“The first,” answer the chief priests and the elders. They grasp that the son who quits what he is doing and goes to work in the vineyard is the real winner.

“Truly, I tell you,” says Jesus to the religious leaders, “the tax collectors and the prostitutes are going into the kingdom of heaven ahead of you”.

“What?” snort the priests and the elders. “People like that can’t be winners”.

“For John came to you in the way of righteousness and you did not believe him,” explains Jesus, “but the tax collectors and the prostitutes believed him.” These folks saw the truth of what John was saying and they discovered exactly what they needed to do.

But the chief priests and the elders? “Even after you saw it,” says Jesus, “you did not change your minds and believe him.” The priests and elders were so sure they were winners that they did not see the need to quit what they were doing, change their minds, and believe him.

Often it is the quitters, the ones willing to change, who lead the way into the Kingdom of God. So, what can we learn from this text about knowing when it is time to quit and change direction?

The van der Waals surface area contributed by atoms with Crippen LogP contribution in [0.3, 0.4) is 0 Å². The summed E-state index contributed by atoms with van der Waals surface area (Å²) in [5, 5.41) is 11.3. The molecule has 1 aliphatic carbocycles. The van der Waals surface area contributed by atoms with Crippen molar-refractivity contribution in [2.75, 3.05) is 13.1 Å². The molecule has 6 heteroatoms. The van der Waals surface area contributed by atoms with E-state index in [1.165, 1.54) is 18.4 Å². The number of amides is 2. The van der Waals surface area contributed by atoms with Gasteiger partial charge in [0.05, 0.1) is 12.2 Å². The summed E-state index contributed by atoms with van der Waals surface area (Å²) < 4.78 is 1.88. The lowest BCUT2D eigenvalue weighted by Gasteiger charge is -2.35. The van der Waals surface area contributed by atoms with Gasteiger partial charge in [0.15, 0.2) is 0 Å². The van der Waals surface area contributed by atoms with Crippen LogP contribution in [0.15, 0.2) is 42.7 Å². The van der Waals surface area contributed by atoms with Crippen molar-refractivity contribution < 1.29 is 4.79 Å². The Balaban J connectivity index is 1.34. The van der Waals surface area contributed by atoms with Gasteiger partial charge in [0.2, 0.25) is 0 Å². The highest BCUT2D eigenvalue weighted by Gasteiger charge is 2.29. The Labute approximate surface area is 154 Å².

It might be time to quit when you cannot see the path forward.

In the first verse of our text when Jesus enters the temple, the chief priests and the elders of the temple come to him as he is teaching and say to him, “By what authority are you doing these things, and who gave you this authority?”

Jesus senses they are trying to trap him, so he answers their question with a question, “Did the baptism of John come from heaven, or was it of human origin?”

The priests and elders argue with one another and discover they are trapped. “If we say, ‘from heaven,’ he will say to us, ‘Why then did you not believe him?’ But if we say, ‘Of human origin,’ we are afraid of the crowd; for all regard John as a prophet.”

So, they answered Jesus, “We do not know”.